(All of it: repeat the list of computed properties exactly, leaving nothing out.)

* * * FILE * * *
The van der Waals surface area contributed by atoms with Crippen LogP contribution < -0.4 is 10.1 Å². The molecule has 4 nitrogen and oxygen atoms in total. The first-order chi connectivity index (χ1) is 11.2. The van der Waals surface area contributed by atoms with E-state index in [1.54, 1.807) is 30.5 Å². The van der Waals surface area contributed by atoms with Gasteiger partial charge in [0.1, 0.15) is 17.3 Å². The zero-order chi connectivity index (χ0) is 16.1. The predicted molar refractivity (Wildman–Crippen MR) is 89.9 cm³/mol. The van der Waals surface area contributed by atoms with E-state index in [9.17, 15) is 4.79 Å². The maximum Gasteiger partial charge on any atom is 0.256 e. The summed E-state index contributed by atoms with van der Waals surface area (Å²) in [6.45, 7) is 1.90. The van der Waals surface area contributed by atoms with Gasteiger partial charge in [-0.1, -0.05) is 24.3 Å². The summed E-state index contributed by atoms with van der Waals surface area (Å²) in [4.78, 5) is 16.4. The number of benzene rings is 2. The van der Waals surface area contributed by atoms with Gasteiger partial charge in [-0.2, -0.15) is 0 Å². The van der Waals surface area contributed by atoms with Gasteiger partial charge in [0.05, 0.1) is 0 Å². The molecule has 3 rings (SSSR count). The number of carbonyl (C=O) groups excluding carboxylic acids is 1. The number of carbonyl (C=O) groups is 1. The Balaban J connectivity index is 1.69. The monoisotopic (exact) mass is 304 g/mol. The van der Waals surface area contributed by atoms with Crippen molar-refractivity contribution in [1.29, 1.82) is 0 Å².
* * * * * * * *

The van der Waals surface area contributed by atoms with Crippen LogP contribution < -0.4 is 10.1 Å². The molecule has 4 nitrogen and oxygen atoms in total. The first-order chi connectivity index (χ1) is 11.2. The van der Waals surface area contributed by atoms with E-state index in [1.54, 1.807) is 30.5 Å². The van der Waals surface area contributed by atoms with Gasteiger partial charge in [0.1, 0.15) is 17.3 Å². The zero-order chi connectivity index (χ0) is 16.1. The predicted molar refractivity (Wildman–Crippen MR) is 89.9 cm³/mol. The van der Waals surface area contributed by atoms with E-state index in [9.17, 15) is 4.79 Å². The maximum Gasteiger partial charge on any atom is 0.256 e. The summed E-state index contributed by atoms with van der Waals surface area (Å²) in [6.45, 7) is 1.90. The van der Waals surface area contributed by atoms with Gasteiger partial charge in [-0.1, -0.05) is 24.3 Å². The summed E-state index contributed by atoms with van der Waals surface area (Å²) in [4.78, 5) is 16.4. The number of benzene rings is 2. The van der Waals surface area contributed by atoms with Gasteiger partial charge in [-0.2, -0.15) is 0 Å². The van der Waals surface area contributed by atoms with Gasteiger partial charge in [0.05, 0.1) is 0 Å². The molecule has 3 rings (SSSR count). The number of carbonyl (C=O) groups excluding carboxylic acids is 1. The number of carbonyl (C=O) groups is 1. The Balaban J connectivity index is 1.69. The monoisotopic (exact) mass is 304 g/mol. The van der Waals surface area contributed by atoms with Crippen molar-refractivity contribution in [1.29, 1.82) is 0 Å².